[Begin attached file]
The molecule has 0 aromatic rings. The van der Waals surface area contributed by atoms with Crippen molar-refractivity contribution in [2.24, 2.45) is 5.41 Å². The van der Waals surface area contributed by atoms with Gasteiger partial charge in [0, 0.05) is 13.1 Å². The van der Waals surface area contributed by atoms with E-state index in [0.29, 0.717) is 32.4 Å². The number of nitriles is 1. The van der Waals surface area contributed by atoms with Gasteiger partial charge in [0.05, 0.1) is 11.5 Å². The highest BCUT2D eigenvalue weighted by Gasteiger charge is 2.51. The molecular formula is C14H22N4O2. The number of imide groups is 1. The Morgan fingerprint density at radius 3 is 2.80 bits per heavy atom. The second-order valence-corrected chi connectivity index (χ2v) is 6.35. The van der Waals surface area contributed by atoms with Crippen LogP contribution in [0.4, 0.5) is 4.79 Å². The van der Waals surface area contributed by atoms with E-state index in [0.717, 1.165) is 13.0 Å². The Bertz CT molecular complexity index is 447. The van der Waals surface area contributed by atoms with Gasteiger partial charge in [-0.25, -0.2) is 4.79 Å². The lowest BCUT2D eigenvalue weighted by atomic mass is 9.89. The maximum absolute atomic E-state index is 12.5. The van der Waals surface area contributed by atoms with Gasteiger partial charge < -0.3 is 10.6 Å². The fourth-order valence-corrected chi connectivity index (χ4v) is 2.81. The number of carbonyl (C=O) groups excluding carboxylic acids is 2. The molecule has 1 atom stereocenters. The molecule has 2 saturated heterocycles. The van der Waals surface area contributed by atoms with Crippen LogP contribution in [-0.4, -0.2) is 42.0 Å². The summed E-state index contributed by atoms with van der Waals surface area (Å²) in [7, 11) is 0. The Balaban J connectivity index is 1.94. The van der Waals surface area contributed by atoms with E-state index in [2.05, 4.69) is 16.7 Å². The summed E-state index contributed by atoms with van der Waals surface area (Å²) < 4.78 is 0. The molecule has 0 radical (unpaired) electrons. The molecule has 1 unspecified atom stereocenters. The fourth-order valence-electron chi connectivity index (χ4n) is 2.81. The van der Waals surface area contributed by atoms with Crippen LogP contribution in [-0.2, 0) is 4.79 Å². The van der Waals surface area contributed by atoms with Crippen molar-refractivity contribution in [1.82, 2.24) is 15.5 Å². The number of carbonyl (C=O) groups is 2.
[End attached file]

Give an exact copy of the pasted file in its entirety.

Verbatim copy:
The molecule has 0 aromatic rings. The van der Waals surface area contributed by atoms with Crippen molar-refractivity contribution in [2.24, 2.45) is 5.41 Å². The van der Waals surface area contributed by atoms with Gasteiger partial charge in [0, 0.05) is 13.1 Å². The van der Waals surface area contributed by atoms with E-state index in [0.29, 0.717) is 32.4 Å². The number of nitriles is 1. The van der Waals surface area contributed by atoms with Gasteiger partial charge in [0.05, 0.1) is 11.5 Å². The highest BCUT2D eigenvalue weighted by Gasteiger charge is 2.51. The molecular formula is C14H22N4O2. The number of imide groups is 1. The Morgan fingerprint density at radius 3 is 2.80 bits per heavy atom. The second-order valence-corrected chi connectivity index (χ2v) is 6.35. The van der Waals surface area contributed by atoms with Crippen LogP contribution in [0.4, 0.5) is 4.79 Å². The van der Waals surface area contributed by atoms with E-state index in [0.717, 1.165) is 13.0 Å². The Bertz CT molecular complexity index is 447. The van der Waals surface area contributed by atoms with Gasteiger partial charge in [-0.25, -0.2) is 4.79 Å². The lowest BCUT2D eigenvalue weighted by atomic mass is 9.89. The maximum absolute atomic E-state index is 12.5. The van der Waals surface area contributed by atoms with Gasteiger partial charge < -0.3 is 10.6 Å². The fourth-order valence-corrected chi connectivity index (χ4v) is 2.81. The number of carbonyl (C=O) groups excluding carboxylic acids is 2. The molecule has 1 atom stereocenters. The molecule has 2 saturated heterocycles. The van der Waals surface area contributed by atoms with Crippen LogP contribution in [-0.4, -0.2) is 42.0 Å². The summed E-state index contributed by atoms with van der Waals surface area (Å²) in [7, 11) is 0. The Balaban J connectivity index is 1.94. The van der Waals surface area contributed by atoms with E-state index in [2.05, 4.69) is 16.7 Å². The summed E-state index contributed by atoms with van der Waals surface area (Å²) < 4.78 is 0. The molecule has 0 radical (unpaired) electrons. The molecule has 1 unspecified atom stereocenters. The fourth-order valence-electron chi connectivity index (χ4n) is 2.81. The van der Waals surface area contributed by atoms with Crippen LogP contribution in [-0.2, 0) is 4.79 Å². The van der Waals surface area contributed by atoms with Crippen molar-refractivity contribution in [1.82, 2.24) is 15.5 Å². The number of carbonyl (C=O) groups is 2.